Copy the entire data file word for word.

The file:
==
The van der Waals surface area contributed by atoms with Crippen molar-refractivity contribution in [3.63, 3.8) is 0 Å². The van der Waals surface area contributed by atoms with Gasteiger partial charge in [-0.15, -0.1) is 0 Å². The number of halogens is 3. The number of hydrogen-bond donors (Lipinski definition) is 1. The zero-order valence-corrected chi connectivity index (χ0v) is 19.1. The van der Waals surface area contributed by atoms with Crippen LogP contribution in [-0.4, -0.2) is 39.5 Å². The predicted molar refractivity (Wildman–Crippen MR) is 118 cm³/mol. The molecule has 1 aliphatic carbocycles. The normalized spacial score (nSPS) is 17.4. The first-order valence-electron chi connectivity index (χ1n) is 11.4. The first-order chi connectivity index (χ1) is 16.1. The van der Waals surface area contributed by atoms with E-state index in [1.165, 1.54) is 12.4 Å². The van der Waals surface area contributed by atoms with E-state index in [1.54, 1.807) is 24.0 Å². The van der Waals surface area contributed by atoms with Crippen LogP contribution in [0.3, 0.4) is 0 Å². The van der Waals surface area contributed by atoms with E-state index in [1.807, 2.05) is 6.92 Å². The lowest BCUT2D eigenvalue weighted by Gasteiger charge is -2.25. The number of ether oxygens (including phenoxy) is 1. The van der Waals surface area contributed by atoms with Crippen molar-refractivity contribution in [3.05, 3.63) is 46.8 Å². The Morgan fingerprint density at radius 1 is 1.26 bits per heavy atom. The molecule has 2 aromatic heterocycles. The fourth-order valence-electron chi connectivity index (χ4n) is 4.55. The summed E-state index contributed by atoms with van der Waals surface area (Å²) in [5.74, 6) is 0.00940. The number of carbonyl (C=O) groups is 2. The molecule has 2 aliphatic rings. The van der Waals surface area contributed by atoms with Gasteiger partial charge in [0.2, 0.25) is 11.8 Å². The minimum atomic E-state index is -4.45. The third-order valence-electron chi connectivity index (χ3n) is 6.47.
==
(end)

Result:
The van der Waals surface area contributed by atoms with Crippen molar-refractivity contribution in [3.63, 3.8) is 0 Å². The van der Waals surface area contributed by atoms with Gasteiger partial charge in [-0.15, -0.1) is 0 Å². The number of halogens is 3. The number of hydrogen-bond donors (Lipinski definition) is 1. The zero-order valence-corrected chi connectivity index (χ0v) is 19.1. The van der Waals surface area contributed by atoms with Crippen LogP contribution in [-0.4, -0.2) is 39.5 Å². The predicted molar refractivity (Wildman–Crippen MR) is 118 cm³/mol. The molecule has 1 aliphatic carbocycles. The normalized spacial score (nSPS) is 17.4. The first-order valence-electron chi connectivity index (χ1n) is 11.4. The first-order chi connectivity index (χ1) is 16.1. The van der Waals surface area contributed by atoms with E-state index in [1.165, 1.54) is 12.4 Å². The van der Waals surface area contributed by atoms with E-state index in [1.54, 1.807) is 24.0 Å². The van der Waals surface area contributed by atoms with Crippen LogP contribution in [0.3, 0.4) is 0 Å². The van der Waals surface area contributed by atoms with E-state index in [1.807, 2.05) is 6.92 Å². The lowest BCUT2D eigenvalue weighted by Gasteiger charge is -2.25. The number of ether oxygens (including phenoxy) is 1. The van der Waals surface area contributed by atoms with Crippen molar-refractivity contribution in [3.05, 3.63) is 46.8 Å². The Morgan fingerprint density at radius 1 is 1.26 bits per heavy atom. The molecule has 2 aromatic heterocycles. The fourth-order valence-electron chi connectivity index (χ4n) is 4.55. The summed E-state index contributed by atoms with van der Waals surface area (Å²) in [5.74, 6) is 0.00940. The number of carbonyl (C=O) groups is 2. The molecule has 2 aliphatic rings. The van der Waals surface area contributed by atoms with Gasteiger partial charge in [0.2, 0.25) is 11.8 Å². The minimum atomic E-state index is -4.45. The third-order valence-electron chi connectivity index (χ3n) is 6.47.